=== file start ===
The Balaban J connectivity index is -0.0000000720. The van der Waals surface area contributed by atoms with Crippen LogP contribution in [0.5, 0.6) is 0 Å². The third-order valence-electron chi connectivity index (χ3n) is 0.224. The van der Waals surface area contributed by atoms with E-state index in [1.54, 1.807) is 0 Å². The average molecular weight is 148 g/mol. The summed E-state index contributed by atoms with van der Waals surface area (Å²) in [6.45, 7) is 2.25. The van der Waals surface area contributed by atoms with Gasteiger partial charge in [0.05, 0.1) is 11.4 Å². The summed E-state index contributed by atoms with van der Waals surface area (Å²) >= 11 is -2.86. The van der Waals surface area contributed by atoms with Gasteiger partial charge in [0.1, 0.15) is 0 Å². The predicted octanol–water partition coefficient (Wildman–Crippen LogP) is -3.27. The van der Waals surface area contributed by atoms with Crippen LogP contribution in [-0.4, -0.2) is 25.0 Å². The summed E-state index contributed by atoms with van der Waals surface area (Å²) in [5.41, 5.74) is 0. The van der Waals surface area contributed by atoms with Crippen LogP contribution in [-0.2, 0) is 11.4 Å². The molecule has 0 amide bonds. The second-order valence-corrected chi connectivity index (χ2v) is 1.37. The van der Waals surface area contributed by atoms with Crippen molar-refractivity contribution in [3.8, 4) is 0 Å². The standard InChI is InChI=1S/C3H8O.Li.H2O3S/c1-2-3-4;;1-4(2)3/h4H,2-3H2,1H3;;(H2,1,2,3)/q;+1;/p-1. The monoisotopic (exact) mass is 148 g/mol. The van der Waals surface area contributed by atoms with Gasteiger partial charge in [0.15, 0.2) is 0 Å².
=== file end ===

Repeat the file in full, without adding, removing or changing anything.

The Balaban J connectivity index is -0.0000000720. The van der Waals surface area contributed by atoms with Crippen LogP contribution in [0.5, 0.6) is 0 Å². The third-order valence-electron chi connectivity index (χ3n) is 0.224. The van der Waals surface area contributed by atoms with E-state index in [1.54, 1.807) is 0 Å². The average molecular weight is 148 g/mol. The summed E-state index contributed by atoms with van der Waals surface area (Å²) in [6.45, 7) is 2.25. The van der Waals surface area contributed by atoms with Gasteiger partial charge in [0.05, 0.1) is 11.4 Å². The summed E-state index contributed by atoms with van der Waals surface area (Å²) >= 11 is -2.86. The van der Waals surface area contributed by atoms with Gasteiger partial charge in [0.1, 0.15) is 0 Å². The predicted octanol–water partition coefficient (Wildman–Crippen LogP) is -3.27. The van der Waals surface area contributed by atoms with Crippen LogP contribution in [-0.4, -0.2) is 25.0 Å². The summed E-state index contributed by atoms with van der Waals surface area (Å²) in [5.41, 5.74) is 0. The van der Waals surface area contributed by atoms with Crippen LogP contribution in [-0.2, 0) is 11.4 Å². The molecule has 0 amide bonds. The second-order valence-corrected chi connectivity index (χ2v) is 1.37. The van der Waals surface area contributed by atoms with Crippen molar-refractivity contribution in [3.8, 4) is 0 Å². The standard InChI is InChI=1S/C3H8O.Li.H2O3S/c1-2-3-4;;1-4(2)3/h4H,2-3H2,1H3;;(H2,1,2,3)/q;+1;/p-1. The monoisotopic (exact) mass is 148 g/mol. The van der Waals surface area contributed by atoms with Gasteiger partial charge in [0.15, 0.2) is 0 Å².